On the editorial page, "Palestine" finds unconvincing a British white paper which had determined the current week as a deadline for Jewish immigration to Palestine. The paper had asserted the reason to be military necessity, but had not disclosed the precise nature of it. The President had changed his view from supporting an open door policy indefinitely for Palestine to agreeing with the Army that the British rationale was sound and should be followed.

The editorial, however, finds itself in agreement with Senator Johnson of Colorado when he said that the British were siding with the Nazis in cutting off Jewish immigration to Palestine, permitting to continue unabated Hitler's purge of all Jews in Europe without affording any further means for the trickle of Jewish emigrants from Germany to be given haven elsewhere.

"An Omen?" finds the election of the Democrat Mr. Stigler to the Congress in the special election in Oklahoma to be a significant bellwether for November. The President had sent in his heavy guns, primarily Senator Barkley, to campaign for Mr. Stigler. The Democrat had, moreover, faced opposition from within the Democratic Party in the form of Senator Pappy O'Daniel of Texas, who had campaigned in Oklahoma for the Republican on the necessity to end the dynasty of FDR and the New Deal. Thus, the election did in fact, as the Democrats proclaimed, appear to forecast great support in the land for the President and his policies, despite the fact that only three of the eleven such special Congressional elections during the previous four years had gone to Democrats.

Whether Pappy, incidentally, brought with him his new band, the Flour Children, which had scored a big underground hit with a new song, passed by word of mouth, titled "Deck o' Jokers 51", written by SSgt. Joe Buck, teaming in its originally sung version with another new underground sensation, Lady Diva Go-Go, off the wall from the newest album by the biggest pop group of the day, the Alias Four, also banned by Caesar in Birming-ham for their statement that they had become bigger than Caesar, to which controversy subliminal allusion had been made in the lyrics of the song on the flipside of "Deck o' Jokers", "Ticket to Myster E. Gone Down the Tracks", the Children's record having been banned from the jukes also as Caesar had intervened on the basis that none of the "Goat Flours", affectionately so dubbed by their too hip fans, were union musicians and could not therefore play on the radio or have their music played on the jukes without first paying their radiator dues, which they refused to do for the fact of Caesar having done what he did, running them all insane, to the end of Caesar becoming their god, was not indicated.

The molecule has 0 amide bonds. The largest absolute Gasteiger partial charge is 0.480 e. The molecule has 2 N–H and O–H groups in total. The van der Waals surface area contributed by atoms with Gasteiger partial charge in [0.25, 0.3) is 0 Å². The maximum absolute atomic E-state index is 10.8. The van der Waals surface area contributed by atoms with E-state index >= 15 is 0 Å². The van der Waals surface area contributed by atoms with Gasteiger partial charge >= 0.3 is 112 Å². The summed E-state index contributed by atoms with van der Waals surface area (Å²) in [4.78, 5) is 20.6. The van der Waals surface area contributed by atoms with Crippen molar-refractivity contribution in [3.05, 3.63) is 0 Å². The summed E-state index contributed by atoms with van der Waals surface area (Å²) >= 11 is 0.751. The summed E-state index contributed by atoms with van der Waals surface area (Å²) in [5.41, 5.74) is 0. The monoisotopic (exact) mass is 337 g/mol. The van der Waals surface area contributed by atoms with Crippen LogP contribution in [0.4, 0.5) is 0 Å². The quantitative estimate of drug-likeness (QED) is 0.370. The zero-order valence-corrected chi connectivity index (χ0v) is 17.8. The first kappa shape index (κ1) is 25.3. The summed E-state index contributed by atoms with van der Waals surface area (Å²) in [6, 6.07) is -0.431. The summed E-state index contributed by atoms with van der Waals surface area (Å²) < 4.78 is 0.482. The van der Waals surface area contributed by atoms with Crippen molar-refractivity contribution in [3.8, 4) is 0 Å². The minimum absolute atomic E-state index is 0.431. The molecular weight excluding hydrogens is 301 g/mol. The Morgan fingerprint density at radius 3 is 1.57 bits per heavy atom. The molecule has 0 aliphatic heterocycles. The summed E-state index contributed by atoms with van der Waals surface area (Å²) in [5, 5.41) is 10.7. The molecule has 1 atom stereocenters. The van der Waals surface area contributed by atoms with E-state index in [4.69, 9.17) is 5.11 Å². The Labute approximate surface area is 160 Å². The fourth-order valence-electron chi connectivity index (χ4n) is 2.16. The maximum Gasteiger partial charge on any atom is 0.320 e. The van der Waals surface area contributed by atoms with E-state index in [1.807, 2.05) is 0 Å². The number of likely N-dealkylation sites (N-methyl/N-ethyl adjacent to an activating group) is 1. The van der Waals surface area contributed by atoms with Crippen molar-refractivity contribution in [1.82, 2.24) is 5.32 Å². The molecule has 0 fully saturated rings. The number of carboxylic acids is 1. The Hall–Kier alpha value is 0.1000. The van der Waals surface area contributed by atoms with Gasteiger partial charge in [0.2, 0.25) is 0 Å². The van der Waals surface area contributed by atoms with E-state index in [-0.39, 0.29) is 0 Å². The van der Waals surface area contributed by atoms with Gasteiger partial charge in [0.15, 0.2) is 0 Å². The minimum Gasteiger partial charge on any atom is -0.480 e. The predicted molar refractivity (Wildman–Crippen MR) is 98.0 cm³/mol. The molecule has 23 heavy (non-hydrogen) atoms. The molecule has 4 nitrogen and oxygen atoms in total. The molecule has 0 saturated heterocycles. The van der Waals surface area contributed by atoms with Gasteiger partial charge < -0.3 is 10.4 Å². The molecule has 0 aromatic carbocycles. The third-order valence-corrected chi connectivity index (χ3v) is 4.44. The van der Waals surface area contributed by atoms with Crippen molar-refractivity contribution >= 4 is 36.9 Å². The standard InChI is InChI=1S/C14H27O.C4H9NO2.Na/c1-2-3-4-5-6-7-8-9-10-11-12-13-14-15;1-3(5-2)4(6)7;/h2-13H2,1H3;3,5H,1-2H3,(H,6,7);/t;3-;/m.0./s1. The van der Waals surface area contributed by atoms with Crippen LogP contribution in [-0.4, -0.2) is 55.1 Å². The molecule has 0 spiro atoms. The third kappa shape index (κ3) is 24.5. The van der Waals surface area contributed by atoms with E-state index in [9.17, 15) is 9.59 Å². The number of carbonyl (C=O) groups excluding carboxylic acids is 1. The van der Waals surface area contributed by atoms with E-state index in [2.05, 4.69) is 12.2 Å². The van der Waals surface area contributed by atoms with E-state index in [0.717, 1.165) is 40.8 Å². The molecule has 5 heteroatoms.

"The Charge" examines dismissively the contention by the leader of the North Carolina Young Republicans that teachers throughout the state were being coerced into providing political support for Democrats, that they stood in fear of Raleigh and Shelby, the home of Clyde Hoey and former Governor O. Max Gardner. The piece treats the charge as no more than campaign rhetoric without any evidentiary basis. If the leader of the Young Republicans could provide evidence of the charge, concludes the editorial, then he should.

"Great Issues" determines the attack of Congressman Claire Hoffman of Michigan on Walter Winchell for his supposed slanders of Congress to be unduly distracting in time of war. The solution offered by Mr. Hoffman to resolve the problem was to have the Congress advise Navy officers, of which Mr. Winchell was one as a lieutenant commander, to refrain from making any comments regarding Congress, a ban already being in effect on political comment by Army officers.

It was a pretty pass, offers the piece, to which the country had come when, in a war to preserve democracy and its chief incident, freedom of speech, the Congress was moving to limit freedom of speech among its military officers, one of whom happened to be the major radio commentator of the day.

Marquis Childs looks from the perspective of Illinois at the prospect for General MacArthur becoming the Republican nominee for president. He reports that Robert E. Wood, the national sponsor of America First had visited General MacArthur recently in the Southwest Pacific, following which no word from the General had issued distancing himself from the isolationist, anti-British, pro-Nazi views which had come to characterize America First. Mr. Childs advises that General MacArthur should state his opinion on the organization, and if Army rules dictated his silence, then they should be changed.

Drew Pearson discusses a meeting between three freshman Congressmen and Secretary of State Hull. The three, Clare Boothe Luce of Connecticut, Dr. Walter Judd of Minnesota, and Frank Barrett of Wyoming, all sounded out Mr. Hull on why he insisted on so much secrecy and silence as to foreign policy, maintaining matters closer to the vest than either Foreign Minister Sir Anthony Eden in Great Britain or Foreign Minister Molotov in Russia. Mr. Hull had responded that he agreed that it would be desirable to convey information more openly, but to do so could compromise military operations to the benefit of the enemy.